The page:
Wrath. It is said to be sinful. I think not. There are times when extreme anger is a virtue. OK, so I’m not a moral theologian.
The problem with anger is how it fevers and boils under a tight lid, that lid that bounces and clatters as it tries to hold in the steam pushing up and, inexorably, out. Eventually there is a lava that oozes over, a thick anger, blackened and petrified wherever it congeals. Or the vapor writhes away, leaving only the distilled curls of rage.
Gardeners are lucky. They can scroll the news, public or personal, and immediately grab weapons of grass destruction. Stabbing, wrenching, yanking, soul-satisfying wrath. Crabgrass is therapy. With roots that clutch the deepest core of the earth and blades that hack their way through other life, it bares its coarse green teeth, snarling, daring the gardener to fight to the death.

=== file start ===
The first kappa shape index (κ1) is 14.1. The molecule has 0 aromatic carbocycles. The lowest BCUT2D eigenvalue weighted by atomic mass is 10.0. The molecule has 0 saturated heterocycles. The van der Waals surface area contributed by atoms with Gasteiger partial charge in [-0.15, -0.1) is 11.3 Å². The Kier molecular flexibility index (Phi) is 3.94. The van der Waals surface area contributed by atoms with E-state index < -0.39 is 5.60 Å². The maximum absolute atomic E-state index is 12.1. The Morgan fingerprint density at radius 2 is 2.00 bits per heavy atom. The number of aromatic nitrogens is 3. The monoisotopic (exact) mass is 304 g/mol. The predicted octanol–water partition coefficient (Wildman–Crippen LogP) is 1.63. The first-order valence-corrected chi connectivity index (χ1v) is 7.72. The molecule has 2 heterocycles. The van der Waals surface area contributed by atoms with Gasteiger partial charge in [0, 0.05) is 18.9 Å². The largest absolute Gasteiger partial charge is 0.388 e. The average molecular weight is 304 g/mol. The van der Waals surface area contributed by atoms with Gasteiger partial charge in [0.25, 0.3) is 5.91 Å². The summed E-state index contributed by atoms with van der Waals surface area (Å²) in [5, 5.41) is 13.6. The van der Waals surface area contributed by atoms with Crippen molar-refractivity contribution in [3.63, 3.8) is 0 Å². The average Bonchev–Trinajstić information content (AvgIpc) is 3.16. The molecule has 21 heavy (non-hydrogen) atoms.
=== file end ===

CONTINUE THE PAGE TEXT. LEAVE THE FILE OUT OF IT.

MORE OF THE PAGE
As a normal thing, I am a proud, peaceful wimp; however, I espouse white-knuckled violence when it comes to crabgrass, and I enthusiastically endorse wrathful gardening.
Practicing prose poetry. And apparently alliteration. (Do any of you find yourselves writing/talking/muttering to yourselves in alliterative words? It’s scary.)